I don't have many old family photographs featuring snow. My ancestors seemed to avoid the subject and being blunt Yorkshire folk they would no doubt believe that if it was snowing outside the thing to do was to stay inside next to the fire. Unless there was brass to be made outside, of course.
Snowy photos only appear in the geological image record during my curatorial watch, and I have chosen a couple from back in the 1980s to illustrate the trend. Both were taken within a few hundred yards of each other, but the fact that one was captured when I had black and white film in my camera and one when I had colour, means that it was more than likely different snow storms in different years.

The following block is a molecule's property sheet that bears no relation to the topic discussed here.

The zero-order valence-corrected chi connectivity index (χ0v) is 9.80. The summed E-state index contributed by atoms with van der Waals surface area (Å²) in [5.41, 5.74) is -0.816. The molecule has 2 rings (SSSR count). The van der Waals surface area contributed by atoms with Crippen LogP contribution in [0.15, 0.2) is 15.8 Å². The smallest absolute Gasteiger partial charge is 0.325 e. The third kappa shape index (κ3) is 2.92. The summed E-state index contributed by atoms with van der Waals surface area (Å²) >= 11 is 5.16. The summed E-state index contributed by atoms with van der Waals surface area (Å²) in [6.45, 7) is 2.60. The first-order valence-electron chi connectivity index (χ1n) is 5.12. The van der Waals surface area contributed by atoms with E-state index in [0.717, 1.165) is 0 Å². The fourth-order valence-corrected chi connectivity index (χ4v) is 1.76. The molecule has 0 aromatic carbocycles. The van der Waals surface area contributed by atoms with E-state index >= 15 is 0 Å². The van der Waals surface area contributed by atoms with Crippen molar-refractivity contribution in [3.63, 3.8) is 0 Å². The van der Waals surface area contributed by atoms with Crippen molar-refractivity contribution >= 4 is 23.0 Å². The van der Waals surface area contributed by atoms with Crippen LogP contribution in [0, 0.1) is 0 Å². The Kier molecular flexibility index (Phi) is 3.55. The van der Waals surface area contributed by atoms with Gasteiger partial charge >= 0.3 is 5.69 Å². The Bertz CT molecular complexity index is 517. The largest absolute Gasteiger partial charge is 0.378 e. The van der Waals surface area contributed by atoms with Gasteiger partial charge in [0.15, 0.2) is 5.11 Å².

The first shows the scene on the west of Crookes Valley Road and those are the benches in Crookes Valley Park fighting to stay above the snow line. The second photograph shows two of our oldest friends - C&M - heading for a winters' run along the eastern side of the embankment that carries the road. Why they were venturing out into the cold snow for a run I cannot imagine. The photographer - being a blunt Yorkshire lad - was taking the photograph from the warmth of his front door.
Snow was forecast for today so I am avoiding the outside world. I will stay indoors and check out the rest of the entries on the Sepia Saturday Blog by following the various links. If you would like to bask in the warm glow of sepia memories, you can do the same.